Echinoderms • Spiny-skinned • Sea Star (Starfish) • Green Sea Urchin • Rosy Feather Star • Echinoderms are animals with no: brain, eyes, heart, or lungs • Water-vascular system
Habitat • Deep sea • Brackish water • Half fresh and half salt water • Substratum • Non-living material where a living organism lives or grows
Role in the Ecosystem • Skin gills • Oxygen in Carbon Dioxide out
Eaters • Carnivorous- meat eater • Omnivorous-both meat and plant eater
Bilateral Symmetry • Radial Symmetry • Pentamerous Symmetry (Sea stars and Brittle stars)- not immediately obvious at first, but later notice.
Integumentary System • Spiny-skinned • Skin-gills • Spines • Pedicelarias
Skeletal system • Calcareous spines • Endoskeleton • Calcareous plates
Locomotion Feather Stars Sea Stars and Sea Urchins • Water Vasculatory system • Sieve pate (Madreporite) • Stone Canal (Careous ring) • Ring Canals • Radial Canals • Ampulla • Tube feet • Unison
Circulatory system • Water vasculatory system • Coelom • Cilia • Gaseous exchange .
Respiratory System • Skin gills • Between calcareous plates • Ingress and egress • Oxygen • Carbon Dioxide • Diffusion • coelomic fluid • carbon dioxide
Digestive & Excretory system • Excretion • Coelomic fluid • Ameboid cells • Nitrogenous wastes • Skin gills
Nervous system • Ring of nervous tissue: Nerve net • Sense organs • Pigmented eyespot • Responds to touch
Reproductive system • Sex Organs • Gonad • Gonopore • Spawn • Ovaries • Testes • Spawn in the sea
Endocrine system • Water Vasculatory System • Stone Canal • Radial Canal
Life Cycle • Spawn • Fertilization • Physicochemical changes • Blastula • Gastrula • Ectoderm • Inner endoderm • Coelom
(Continued) • Anterior coelomic sac sends a tubular outgrowth • Cilia lines this tube • Larva is bipinnaria-has bilaterally symmetrical lobes bearing ciliated bands
Human Interaction • There are some Edible Sea Urchins • Edible Parts • Ripe Eggs • Coiled Intestine • An opportunity to document the taphonomic process of Cambrian stalked echinoderms in more detail • Studies on Echinoderms provides evidence of volatile organs within gogiids.
Interview • 1. Which animal do you most enjoy studying? Why? Assuming you are asking me about echinoderms, I would say I have often enjoyed observing sea stars. In 1996-1998 I worked as a naturalist at Marine World’s aquarium and tide pool exhibit. (Marine World is now 6 Flags.) During an eight hour shift, which was spent answering questions about various species’ natural history, I had the opportunity to observe sea star mobility. They would be in one location in the wee hours of the morning and be on the other side of the tide pool by the time I left in the late afternoon. I liked watching their delicate tube feet extend and waver. I admire the strength and dexterity of the starfish as it gloms onto a mussel and pries it apart with a surprising viselike grip. What determination!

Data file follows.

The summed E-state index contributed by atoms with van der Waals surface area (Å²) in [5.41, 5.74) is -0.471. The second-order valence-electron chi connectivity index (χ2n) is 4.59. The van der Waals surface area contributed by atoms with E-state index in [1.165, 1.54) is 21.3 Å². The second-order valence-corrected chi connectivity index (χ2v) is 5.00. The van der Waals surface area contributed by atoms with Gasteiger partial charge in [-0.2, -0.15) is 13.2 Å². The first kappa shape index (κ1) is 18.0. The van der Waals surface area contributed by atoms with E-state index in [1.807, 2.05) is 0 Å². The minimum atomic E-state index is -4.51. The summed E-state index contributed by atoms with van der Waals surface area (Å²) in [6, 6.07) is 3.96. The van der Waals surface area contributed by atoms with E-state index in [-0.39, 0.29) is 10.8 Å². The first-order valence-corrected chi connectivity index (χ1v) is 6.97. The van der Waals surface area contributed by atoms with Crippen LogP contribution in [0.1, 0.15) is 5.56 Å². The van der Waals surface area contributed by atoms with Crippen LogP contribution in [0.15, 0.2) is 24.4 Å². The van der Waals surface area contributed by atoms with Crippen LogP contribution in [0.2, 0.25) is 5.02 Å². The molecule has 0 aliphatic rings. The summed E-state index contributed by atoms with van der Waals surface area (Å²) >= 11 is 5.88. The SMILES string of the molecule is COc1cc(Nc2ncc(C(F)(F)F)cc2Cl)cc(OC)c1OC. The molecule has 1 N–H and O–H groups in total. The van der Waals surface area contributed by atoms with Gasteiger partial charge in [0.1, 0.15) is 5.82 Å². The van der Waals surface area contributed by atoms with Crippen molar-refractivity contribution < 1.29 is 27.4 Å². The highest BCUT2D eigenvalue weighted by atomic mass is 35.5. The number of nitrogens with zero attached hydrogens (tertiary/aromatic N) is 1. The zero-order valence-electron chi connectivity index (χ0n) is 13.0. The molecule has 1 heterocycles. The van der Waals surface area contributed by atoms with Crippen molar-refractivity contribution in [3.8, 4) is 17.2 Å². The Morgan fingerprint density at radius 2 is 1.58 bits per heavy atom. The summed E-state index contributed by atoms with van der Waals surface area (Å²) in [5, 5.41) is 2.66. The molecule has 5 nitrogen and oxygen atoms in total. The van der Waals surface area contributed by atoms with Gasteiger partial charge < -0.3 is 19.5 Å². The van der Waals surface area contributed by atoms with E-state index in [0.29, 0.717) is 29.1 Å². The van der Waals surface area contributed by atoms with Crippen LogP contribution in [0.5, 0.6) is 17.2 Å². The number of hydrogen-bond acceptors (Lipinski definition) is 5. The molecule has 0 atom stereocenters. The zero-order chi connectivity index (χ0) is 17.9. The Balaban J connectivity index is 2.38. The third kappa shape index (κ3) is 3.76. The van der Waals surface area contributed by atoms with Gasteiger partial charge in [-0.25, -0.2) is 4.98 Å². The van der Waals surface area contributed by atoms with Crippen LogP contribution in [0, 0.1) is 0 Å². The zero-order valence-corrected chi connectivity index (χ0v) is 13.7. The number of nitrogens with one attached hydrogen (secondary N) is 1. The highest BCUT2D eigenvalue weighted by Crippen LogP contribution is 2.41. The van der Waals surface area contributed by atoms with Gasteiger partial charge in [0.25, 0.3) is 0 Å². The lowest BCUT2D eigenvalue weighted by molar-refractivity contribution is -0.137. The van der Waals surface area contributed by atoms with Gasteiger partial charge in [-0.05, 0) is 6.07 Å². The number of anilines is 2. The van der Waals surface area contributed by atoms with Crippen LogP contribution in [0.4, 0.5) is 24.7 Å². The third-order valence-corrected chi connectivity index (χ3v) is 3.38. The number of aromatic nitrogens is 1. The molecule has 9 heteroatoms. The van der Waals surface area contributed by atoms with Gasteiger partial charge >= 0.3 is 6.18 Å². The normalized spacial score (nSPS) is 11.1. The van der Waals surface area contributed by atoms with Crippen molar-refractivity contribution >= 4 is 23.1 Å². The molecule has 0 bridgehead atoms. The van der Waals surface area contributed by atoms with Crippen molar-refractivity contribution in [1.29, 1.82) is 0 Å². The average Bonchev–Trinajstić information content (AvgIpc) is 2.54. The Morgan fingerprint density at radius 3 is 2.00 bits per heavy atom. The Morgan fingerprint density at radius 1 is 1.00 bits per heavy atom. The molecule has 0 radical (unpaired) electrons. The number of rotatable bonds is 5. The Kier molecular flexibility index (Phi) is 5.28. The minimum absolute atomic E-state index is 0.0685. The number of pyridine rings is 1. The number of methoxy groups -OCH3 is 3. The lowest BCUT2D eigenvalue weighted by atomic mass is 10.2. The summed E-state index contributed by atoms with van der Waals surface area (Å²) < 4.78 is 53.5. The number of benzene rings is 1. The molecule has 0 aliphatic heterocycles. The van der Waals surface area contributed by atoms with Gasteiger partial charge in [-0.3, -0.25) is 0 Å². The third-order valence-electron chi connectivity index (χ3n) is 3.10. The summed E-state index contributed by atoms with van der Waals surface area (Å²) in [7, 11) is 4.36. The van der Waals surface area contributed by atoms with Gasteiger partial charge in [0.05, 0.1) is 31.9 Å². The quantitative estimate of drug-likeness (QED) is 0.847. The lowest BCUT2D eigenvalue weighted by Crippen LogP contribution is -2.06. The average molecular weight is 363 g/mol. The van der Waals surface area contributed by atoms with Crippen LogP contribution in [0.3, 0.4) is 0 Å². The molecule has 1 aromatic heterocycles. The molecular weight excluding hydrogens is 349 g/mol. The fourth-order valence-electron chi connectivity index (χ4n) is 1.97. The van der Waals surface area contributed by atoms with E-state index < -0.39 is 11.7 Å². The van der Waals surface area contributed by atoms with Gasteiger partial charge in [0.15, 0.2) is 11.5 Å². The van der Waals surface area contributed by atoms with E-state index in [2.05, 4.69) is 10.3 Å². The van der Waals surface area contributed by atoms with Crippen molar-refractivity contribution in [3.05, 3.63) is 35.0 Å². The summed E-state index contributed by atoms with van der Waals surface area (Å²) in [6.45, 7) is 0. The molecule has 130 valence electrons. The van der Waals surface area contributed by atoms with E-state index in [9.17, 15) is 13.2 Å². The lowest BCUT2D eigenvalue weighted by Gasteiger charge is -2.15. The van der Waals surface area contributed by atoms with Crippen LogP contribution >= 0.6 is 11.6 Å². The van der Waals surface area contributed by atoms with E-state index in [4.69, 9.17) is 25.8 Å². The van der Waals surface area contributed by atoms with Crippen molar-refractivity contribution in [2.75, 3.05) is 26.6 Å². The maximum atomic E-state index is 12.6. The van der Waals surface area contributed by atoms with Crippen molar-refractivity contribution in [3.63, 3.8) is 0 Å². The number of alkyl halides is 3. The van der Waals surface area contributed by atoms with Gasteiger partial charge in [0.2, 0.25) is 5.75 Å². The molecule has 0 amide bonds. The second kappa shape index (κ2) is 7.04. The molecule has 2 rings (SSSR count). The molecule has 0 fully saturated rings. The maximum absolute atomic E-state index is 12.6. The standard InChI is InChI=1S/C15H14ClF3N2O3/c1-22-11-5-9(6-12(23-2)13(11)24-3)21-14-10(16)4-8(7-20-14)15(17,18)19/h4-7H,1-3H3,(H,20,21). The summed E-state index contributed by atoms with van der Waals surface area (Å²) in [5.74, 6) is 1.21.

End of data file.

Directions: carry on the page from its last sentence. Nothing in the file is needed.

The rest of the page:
(Continued) • 2. Which species of Echinoderms do you find most interesting? Why? I adore the diversity between sea star specimens. For example, take the rough texture and squatty shape of a bat star versus the silky smoothness and elegant lines of a leather star. The amazing variety of rainbow hues on the sea stars is fascinating…purple, orange, blue spots, mud-colored, the list goes on and on. I also think it is totally unique that they can regenerate an arm, should one be “lost”.
(Continued) • 3. Fossil records helped to make Echinoderms become a well-defined and highly derived clad of metazoans. Why, exactly is this extensive amount of fossils significant? The five fold symmetry of a sea star or sea urchin is easily recognizable. Thus, when calcite skeletons are found in strata of limestone, it is easy to determine the echinoderm clad. Therefore, the numerous fossil echinoderms help scientists to see patterns of evolution.
(Continued) • 4. Why are there so many fossils of Echinoderms? The calcite parts are pretty tough and unless the fossil hunter bangs it with a hammer it will survive well as a fossil. However, after an echinoderm’s demise, its body parts can crumble apart as the musculature disintegrates. Therefore, the best looking fossils are from when the specimen was buried in strata immediately upon death. Complete fossils are rarely found, but as they say “seek and ye shall find”, and the scientists keep searching.
Bibliography • http://universe-review.ca/I10-82-starfish.jpg • http://www.infovisual.info/02/011_en.html • http://universe-review.ca/I10-82-starfish2.jpg • http://animaldiversity.ummz.umich.edu/site/resources/biodidac/crin004_009.gif/medium.jpg • http://animaldiversity.ummz.umich.edu/site/resources/Grzimek_inverts/Crinoidea/v01_id240_con_crianat.jpg/medium.jpg • http://www.cals.ncsu.edu/course/zo150/mozley/fall/seaurchinanat.jpg • http://www.geo.lsa.umich.edu/~kacey/ugrad/3-pht--echB.GIF • http://library.thinkquest.org/26153/marine/sketch/791b.jpg • http://library.thinkquest.org/26153/marine/sketch/791a.jpg • http://biology.unm.edu/ccouncil/Biology_203/Images/SimpleAnimals/cnidariaDiagram.jpeg • http://universe-review.ca/I10-82-starfish2.jpg • http://www.daviddarling.info/images/starfish_disk_and_arm.jpg
(Continued) • http://www.personal.kent.edu/~alisonjs/paleo/morph.gif • http://www.mesa.edu.au/friends/seashores/images/Urchin.jpg • http://higheredbcs.wiley.com/legacy/college/levin/0471697435/chap_tut/images/nw0262-nn.jpg • http://jwilson.coe.uga.edu/EMT668/EMAT6680.2002.Fall/Nazarewicz/7210_final_2/7210_Project/pictures/image3.gif • http://www.seaotter.com/marine/research/stronglyocentrotus/droebachiensis/pics/droebachiensis.jpg • http://www.sms.si.edu/IRLFieldGuide/images/Urchin.gif